Food safety at stake

Pandemic has forced a lot of people to depend on heat-and-eat food products. Some of them are found to have high levels of preservatives and pesticide traces 
illus: express
illus: express

KOCHI: Food safety has gone for a toss in the state following the Covid-19 pandemic outbreak with enforcement and special drives by the Commissionerate of Food Safety have come to nothing but a mere farce. Many heat-and-eat food products, which have been in high demand ever since the pandemic outbreak, have come under the scanner with the food safety authorities detecting the presence of preservatives -- sorbic acid and benzoic acid -- beyond permissible levels set by the Food Safety and Standards Authority of India (FSSAI). However, apart from random surveillance, the authorities are yet to launch special drives to ensure these products are not sold and the violators are booked.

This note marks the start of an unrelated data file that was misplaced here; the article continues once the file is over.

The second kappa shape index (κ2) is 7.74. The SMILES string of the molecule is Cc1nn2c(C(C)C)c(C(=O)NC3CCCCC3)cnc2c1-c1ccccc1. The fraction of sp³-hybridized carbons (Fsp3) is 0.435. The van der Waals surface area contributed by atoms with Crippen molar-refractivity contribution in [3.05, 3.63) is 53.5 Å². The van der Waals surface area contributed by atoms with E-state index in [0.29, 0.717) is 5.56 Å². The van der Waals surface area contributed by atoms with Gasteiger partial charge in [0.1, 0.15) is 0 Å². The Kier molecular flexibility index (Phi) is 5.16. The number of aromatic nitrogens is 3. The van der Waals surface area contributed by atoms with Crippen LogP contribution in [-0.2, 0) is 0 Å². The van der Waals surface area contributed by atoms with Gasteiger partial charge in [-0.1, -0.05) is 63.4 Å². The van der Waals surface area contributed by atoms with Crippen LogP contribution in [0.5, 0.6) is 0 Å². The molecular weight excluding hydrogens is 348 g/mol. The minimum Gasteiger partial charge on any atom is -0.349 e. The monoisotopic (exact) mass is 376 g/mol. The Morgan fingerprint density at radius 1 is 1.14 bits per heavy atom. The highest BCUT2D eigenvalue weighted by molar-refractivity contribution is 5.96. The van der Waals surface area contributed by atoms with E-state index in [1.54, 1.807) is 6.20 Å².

As part of the surveillance drive carried out by the various food safety offices across the state, several samples of chilli powder, coriander powder and half-cooked chappati were collected from various food safety circles across the state in February.  According to officials, the presence of pesticides in the coriander and chilli powders sold by many leading brands is alarming. 

However, the food safety authorities are unable to book any of the violations as the samples collected are only for surveillance and not statutory samples. Interestingly, despite the alarming lab reports, the commissionerate is yet to call for a special drive to keep these products off the shelves. 

An official of the commissionerate said the use of preservatives in many of the heat-and-eat food items including half-cooked parotta, chappati and pathiri are beyond the permissible levels set by the FSSAI. As per the permissible levels, it’s illegal to use more than 1,000 mg/kg of sorbate in half-cooked food items for preservation.